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July 24, 2020

Minnesota Legislative Update: The Summer of Special Sessions

On July 20, the Minnesota Legislature adjourned its second special session of the summer. While there was no prior agreement between Governor Walz (DFL) and legislative leaders before this special session was called, the hope and expectation was that the Legislature would pass capital investment, tax, supplemental budget, and police reform bills. After a week of negotiation, however, only police reform legislation was agreed to and passed before the Legislature adjourned. An impasse between Governor Walz and House Minority Leader Kurt Daudt (R – Crown) over the former’s use of executive authority to deal with the coronavirus pandemic prevented agreement on a capital investment bill, the primary order of business for the Legislature during the 2020 session and a bill needing a three-fifths supermajority to pass.

Governor Walz’ has previously stated that he plans to call the Legislature back into special session every 30 days during the pendency of the peacetime emergency, the declaration authorizing him to take any action to deal with the impacts of coronavirus. This means the Legislature will likely be back in August, September, October and possibly later — until the Governor decides that a peacetime emergency is no longer needed. Although capital investment and other bills could pass in future special sessions, Senate Majority Leader Paul Gazelka (R – Nisswa) and House Speaker Melissa Hortman (DFL – Brooklyn Park) have both expressed concerns that the politics of the upcoming election will make action more difficult the closer they get to November.

Police Reform

The House, Senate, and Governor agreed to a compromise package on police reform after two months of intense negotiations. This legislation is more comprehensive than those passed by other states in the wake of George Floyd’s killing. For example, New York passed three bills/reforms in their response. The Minnesota package enacts 13 separate reforms into law.

House and Senate negotiators have moved significantly since early June when the House had a very broad package of reforms and the Senate had a very limited proposal. While the tragedy of George Floyd sparked the action for reform, many of the reform proposals have been debated in Minnesota for nearly five years. In the last year, a working group of various stakeholders, led by Attorney General Keith Ellison and Governor Walz’s Commissioner of Public Safety John Harrington, held meetings across the state to propose how to reform public safety in Minnesota. The group came out with 23 proposals which were supported by a broad coalition of groups, including social justice advocates and members of the business community.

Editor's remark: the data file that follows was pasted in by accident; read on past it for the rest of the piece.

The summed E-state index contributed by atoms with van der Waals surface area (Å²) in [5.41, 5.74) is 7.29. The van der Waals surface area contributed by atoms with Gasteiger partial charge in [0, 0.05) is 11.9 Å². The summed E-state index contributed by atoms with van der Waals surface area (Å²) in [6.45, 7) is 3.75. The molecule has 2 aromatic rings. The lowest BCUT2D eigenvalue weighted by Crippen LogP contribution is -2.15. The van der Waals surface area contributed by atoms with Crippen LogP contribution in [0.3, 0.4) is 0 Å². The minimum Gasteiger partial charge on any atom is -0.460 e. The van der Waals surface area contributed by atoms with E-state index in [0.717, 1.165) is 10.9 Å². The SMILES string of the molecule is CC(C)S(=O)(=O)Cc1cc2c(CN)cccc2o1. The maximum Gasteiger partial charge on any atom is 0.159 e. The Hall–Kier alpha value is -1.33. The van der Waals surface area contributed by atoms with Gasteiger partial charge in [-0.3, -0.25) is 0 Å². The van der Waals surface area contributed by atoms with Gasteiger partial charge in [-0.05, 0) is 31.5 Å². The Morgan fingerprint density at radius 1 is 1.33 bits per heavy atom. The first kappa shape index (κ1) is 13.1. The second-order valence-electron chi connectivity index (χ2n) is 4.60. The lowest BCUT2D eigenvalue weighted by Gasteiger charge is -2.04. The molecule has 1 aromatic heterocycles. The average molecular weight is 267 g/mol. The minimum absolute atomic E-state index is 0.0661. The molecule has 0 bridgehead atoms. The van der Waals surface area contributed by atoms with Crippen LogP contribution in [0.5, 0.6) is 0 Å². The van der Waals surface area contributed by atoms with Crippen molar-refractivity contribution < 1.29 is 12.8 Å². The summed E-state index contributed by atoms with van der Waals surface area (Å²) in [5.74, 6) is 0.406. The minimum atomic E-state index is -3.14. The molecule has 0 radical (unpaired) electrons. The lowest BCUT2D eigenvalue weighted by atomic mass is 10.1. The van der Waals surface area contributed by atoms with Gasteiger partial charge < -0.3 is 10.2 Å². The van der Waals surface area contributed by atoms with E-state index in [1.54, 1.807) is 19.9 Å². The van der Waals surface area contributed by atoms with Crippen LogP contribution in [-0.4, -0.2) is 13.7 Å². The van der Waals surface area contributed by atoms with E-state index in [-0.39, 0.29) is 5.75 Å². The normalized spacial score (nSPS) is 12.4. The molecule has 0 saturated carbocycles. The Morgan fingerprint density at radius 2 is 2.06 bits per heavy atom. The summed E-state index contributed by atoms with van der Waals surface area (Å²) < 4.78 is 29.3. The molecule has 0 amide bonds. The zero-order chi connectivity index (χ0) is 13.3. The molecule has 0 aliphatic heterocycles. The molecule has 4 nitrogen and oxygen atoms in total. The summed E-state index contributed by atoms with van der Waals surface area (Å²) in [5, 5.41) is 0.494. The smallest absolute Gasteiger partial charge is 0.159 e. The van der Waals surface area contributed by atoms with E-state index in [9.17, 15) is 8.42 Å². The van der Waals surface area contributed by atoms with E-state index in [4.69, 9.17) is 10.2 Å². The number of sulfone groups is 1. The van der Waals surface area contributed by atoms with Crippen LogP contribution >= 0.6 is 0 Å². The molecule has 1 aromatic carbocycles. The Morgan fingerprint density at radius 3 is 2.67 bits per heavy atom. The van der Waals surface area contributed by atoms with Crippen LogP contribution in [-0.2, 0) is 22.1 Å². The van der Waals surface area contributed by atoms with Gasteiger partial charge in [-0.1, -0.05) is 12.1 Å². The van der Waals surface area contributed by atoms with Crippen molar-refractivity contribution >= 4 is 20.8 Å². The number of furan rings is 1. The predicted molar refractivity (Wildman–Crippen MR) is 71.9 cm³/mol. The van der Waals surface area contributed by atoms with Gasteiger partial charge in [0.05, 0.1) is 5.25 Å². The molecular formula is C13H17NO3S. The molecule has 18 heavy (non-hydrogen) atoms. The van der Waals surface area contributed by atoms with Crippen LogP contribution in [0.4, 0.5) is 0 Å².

The legislation passed by the Legislature includes the following reforms:

  • Enhanced training for law enforcement officers in crisis intervention, implicit bias, cultural diversity, and mental illness.
  • Helping police officers deal with stress and trauma after critical incidents.
  • Mandatory real-time reporting of deadly force incidents to the BCA.
  • Banning chokeholds and neck restraints.
  • Requiring a duty to intervene and report for officers on the scene of an excessive force incident.
  • Instructing officers to preserve the sanctity of life and use non-deadly force whenever possible. This is a major change of how officers use deadly force and the standards by which they will be held to in a court of law.
  • Adding two new community members to the POST Board, appointed by the Governor. This will increase the community members from two to four.
  • The creation of a new 15- member committee that reports to the POST Board on police-community relations and the process of how agencies handle misconduct complaints.
  • Adding four hours of mandatory autism training to the current 48 hours for each peace officer required every licensing cycle.
  • Changing the binding arbitration statutes regarding discipline for police unions. Current arbitration practice has been scrutinized by many, including Chiefs of Police.
  • The reform will eliminate labor and management’s ability to strike an arbitrator from overseeing a case. This is an effort to ensure that police officers that violate policy and are fired are not reinstated. This issue was one that was of great debate and negotiation. Other public unions weighed in behind the scenes in fear that anything beyond this approach would encroach on their collective bargaining agreements.